CSE 573 – Artificial Intelligence - Autumn 2004

## Mini Project 1 - Satisfiability

In this project you should experiment with (at least) two different satisfiability solvers. An natural direction would be to compare a systematic algorithm (such as DPLL) and a stochastic one. Alternatively, you could pick one algorithmic family and try several variations, heuristics, data structures, or bookkepping strategies. In any case, you should study them experimentally, and try to design and test your own improved solver. Below, I describe one way that you might go, but feel free to try something different. Regardless of your approach, however, I would like you to abide by the file formats described below.

• Implement:
• Algorithm 1. (E.g. the DPLL systematic satisfiability solver.)
• Algorithm 2. (E.g. the WALKSAT stochastic satisfiability solver.)
• A generator of satisfiability problems in CNF (conjunctive normal form). This generator should input the desired number of variables, clauses, variables per clause, and any other parameters you may decide to allow, and output a random CNF formula. Successive calls to the generator should produce different random CNFs.
• Study and compare the two solvers empirically. Here you might characterize the hard and easy (types of) problems for each. Identify the similarities and differences between the problems that are hard for DPLL and those that are hard for WALKSAT. "Hard" and "easy" should be measured in terms of how long it takes to produce an answer, be it positive or negative (and of the percentage of problems for which the time bounds you set were exceeded).  In other words, the fundamental dependent variable in your empirical study will be the time to solution, and the independent variables will be the parameters you allow in the generator and relations among them (e.g., the ratio of clauses to variables). Note that the algorithms may require significant parameter tuning to perform well, and that this tuning is a significant part of the empirical work. Your writeup (see below) should discuss this process and what you learned from it.
• See the main project 1 page for a description of what to turn in.
• Stephen A. Cook and David G. Mitchell, Finding Hard Instances of the Satisfiability Problem: A Survey. In Satisfiability Problem: Theory and Applications. Du, Gu and Pardalos (Eds). Dimacs Series in Discrete Mathamatics and Theoretical Computer Science, Volume 35.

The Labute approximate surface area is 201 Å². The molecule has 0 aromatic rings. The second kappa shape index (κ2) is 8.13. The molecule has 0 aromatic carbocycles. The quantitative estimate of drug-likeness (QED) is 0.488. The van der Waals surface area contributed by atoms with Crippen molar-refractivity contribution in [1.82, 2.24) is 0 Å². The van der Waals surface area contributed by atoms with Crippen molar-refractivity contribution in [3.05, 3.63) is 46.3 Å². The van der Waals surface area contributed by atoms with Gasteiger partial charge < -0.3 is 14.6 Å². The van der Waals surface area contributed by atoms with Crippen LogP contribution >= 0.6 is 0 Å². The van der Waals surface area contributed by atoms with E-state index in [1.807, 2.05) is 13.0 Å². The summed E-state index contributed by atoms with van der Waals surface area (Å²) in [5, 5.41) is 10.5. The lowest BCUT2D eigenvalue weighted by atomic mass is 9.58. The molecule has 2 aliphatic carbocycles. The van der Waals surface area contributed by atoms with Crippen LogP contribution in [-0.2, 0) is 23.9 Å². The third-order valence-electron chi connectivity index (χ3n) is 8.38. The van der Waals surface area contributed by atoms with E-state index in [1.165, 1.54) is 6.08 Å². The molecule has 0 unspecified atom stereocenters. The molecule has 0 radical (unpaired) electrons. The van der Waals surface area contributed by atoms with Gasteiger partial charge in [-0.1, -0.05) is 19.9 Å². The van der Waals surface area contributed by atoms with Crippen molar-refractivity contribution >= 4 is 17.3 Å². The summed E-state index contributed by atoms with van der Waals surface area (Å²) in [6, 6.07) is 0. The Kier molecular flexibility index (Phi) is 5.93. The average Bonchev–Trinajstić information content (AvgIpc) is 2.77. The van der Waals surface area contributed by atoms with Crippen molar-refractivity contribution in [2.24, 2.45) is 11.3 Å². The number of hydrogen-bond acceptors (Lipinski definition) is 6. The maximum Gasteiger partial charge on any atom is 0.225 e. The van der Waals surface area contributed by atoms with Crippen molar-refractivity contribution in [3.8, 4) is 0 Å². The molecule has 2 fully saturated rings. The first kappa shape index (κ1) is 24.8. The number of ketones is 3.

[http://www.cs.utoronto.ca/~mitchell/papers/cook-mitchell.ps]

Much of the recent research on satisfiability has appeared in AAAI, the National Conference on Artificial Intelligence. The proceedings are available in the library, and many of the papers can be found online.

Standard file formats to be used:

Your sat-solver should accept files of the following format:

`numvars`
`numclauses`
`clauselength`
`clause1`
`clause2`
`...`
`clausen`

Where numvars, numclauses and clauselength are integers and the format for a clause is a parenthesized list of literals.

`( lit1 lit2 ... litm )`
Literals will be represented by integers, with negated literals represented by negative numbers. For example, the 5-clause, 4-variable 3-CNF formula
`( A1 v ~A2 v A3) ^ ( ~A3 v ~A1 v A4 ) ^ ( A2 v A1 v ~A4 ) `
`  ^ ( ~A2 v A3 v ~A4) ^ ( ~A1 v A2 v A3 )`
Would be represented by the file:
`4`
`5`
`3`
`( 1 -2 3 )`
`( -3 -1 4 )`
`( 2 1 -4 )`
`( -2 3 -4 )`
`( -1 2 3 )`
The program should have, somewhere in its output, a line that reads "Solution:" followed by a line with the string "Fail" if no solution was found or a parenthesized list of variable assignments sorted by variable number.  So for the input above, the program might print:
`Solution:`
`( 1 2 -3 -4 )`
Meaning that the variable assignment:
A1 = True, A2 = True, A3 = False, A4 = False
was found as a solution to this problem.

Note the spaces before and after each literal in the above i/o formats.

Your program should be able to read the test file from the standard input stream. Any parameters your program uses should be set using command line options.  For example, if you want to be able to control the number of restarts and flips, you should create command line options.

`walksat -r10000 -f1000 < problem.wff > problem.out`
The generate program should take at least three inputs: numvars, numclauses and clauselen. Any other inputs you'd like to specify should be clearly documented.

Code provided: To help with the experimentation phase, we are providing some infrastructure, but note that this has not been checked and may suffer from bit-rot. No warranty provided. The file run-exp.pl should do multiple runs of your program over test files.  See the file itself for a description of how to use it.  The file check-soln.pl should check that the solution returned by your solver is valid.  They're both perl scripts, so after saving them on a unix system, you'll have to make them executable.

`chmod 700 run-exp.pl`
`check-soln.pl`